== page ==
State Senator Joe Bolkcom, member of the natural resources and environment committee, spoke last Tuesday at the capitol about environmental issues.
“Is there anything related to the environment you would like to see covered in greater detail?” I asked.
“There are some questions around megadroughts coming mid-century,” he said. “Have we dedicated enough attention and resources to protecting underground water systems?”
Bolkcom pointed to a number of concerns: recent defunding of the Department of Natural Resources underground water monitoring system; gaining an understanding of the water withdrawal rate for ethanol plant operations; a needed review of policy by the Environmental Protection Commission; a review of DNR regulations pertaining to water permitting; the need for a geological survey of water resources, the Silurian and Jordan aquifers specifically; and the impact of water usage by data centers such as Google and Facebook. He had given the matter considerable thought.
“Should we have other thoughts about the Jordan and Silurian aquifers as we head toward 2050?” Bolkcom asked. “Today, once an industrial user secures a permit, they can withdraw as much water as they want.”
There were more questions than answers during my brief time with Bolkcom, but his thrust was that Iowa needs to do more to ensure resiliency during extended drought conditions.
It is difficult to forget the severe drought of 2012. Governor Branstad called a special meeting of agriculture groups in Mount Pleasant that July. (Read my coverage of that meeting here.) Climate change was completely absent from the discussion, even if farmers had to deal with its enhancement of drought conditions. To paraphrase the reaction, farmers planned to plow the crop under, capitalize the loss, and plant again the following year.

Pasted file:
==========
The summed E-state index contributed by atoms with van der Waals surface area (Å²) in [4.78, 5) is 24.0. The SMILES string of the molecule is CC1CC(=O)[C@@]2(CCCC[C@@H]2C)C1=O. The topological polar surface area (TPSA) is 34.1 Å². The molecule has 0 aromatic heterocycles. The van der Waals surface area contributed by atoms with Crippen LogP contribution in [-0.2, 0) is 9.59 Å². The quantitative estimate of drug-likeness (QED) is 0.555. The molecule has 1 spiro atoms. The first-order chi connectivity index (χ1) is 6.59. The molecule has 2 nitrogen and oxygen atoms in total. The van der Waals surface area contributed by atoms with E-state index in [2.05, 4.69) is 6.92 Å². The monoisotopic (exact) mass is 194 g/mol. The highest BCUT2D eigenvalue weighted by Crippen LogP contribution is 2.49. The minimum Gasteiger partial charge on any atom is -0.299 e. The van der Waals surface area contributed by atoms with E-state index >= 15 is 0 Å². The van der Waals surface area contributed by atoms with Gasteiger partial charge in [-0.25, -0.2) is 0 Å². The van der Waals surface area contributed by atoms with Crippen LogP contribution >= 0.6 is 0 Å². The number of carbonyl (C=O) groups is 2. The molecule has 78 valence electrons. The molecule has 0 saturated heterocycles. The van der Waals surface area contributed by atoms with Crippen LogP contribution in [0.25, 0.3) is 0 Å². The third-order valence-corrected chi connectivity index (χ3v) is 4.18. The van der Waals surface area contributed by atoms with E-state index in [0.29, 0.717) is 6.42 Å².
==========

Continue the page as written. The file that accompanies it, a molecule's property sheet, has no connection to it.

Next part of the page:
What if the drought extended more than a season or two? What if it lasted for decades? According to a study released this month that’s what we can expect.
“Droughts in the U.S. Southwest and Central Plains during the last half of this century could be drier and longer than drought conditions seen in those regions in the last 1,000 years,” according to a Feb. 12 press release issued in conjunction with a new study led by NASA scientists.
“Natural droughts like the 1930s Dust Bowl and the current drought in the Southwest have historically lasted maybe a decade or a little less,” said Ben Cook, climate scientist at NASA’s Goddard Institute for Space Studies and the Lamont-Doherty Earth Observatory at Columbia University in New York City, and lead author of the study. “What these results are saying is we’re going to get a drought similar to those events, but it is probably going to last at least 30 to 35 years.”
When Bolkcom referred to megadroughts, this is what he meant.
The potential exists for megadroughts more severe than any in recent history, according to the study published in Science Advances by Cook, Toby R. Ault and Jason E. Smerdon.
“Future drought risk will likely exceed even the driest centuries of the Medieval Climate Anomaly (1100–1300 CE),” the authors wrote. “The consistency of our results suggests an exceptionally high risk of a multidecadal megadrought occurring over the Central Plains and Southwest regions during the late 21st century, a level of aridity exceeding even the persistent megadroughts that characterized the Medieval era.”
Whether Bolkcom’s questions find answers is uncertain, however he is alone among legislators I spoke with in asking them. He was correct that members of the public haven’t engaged on something the legislature should be taking up during its 86th General Assembly.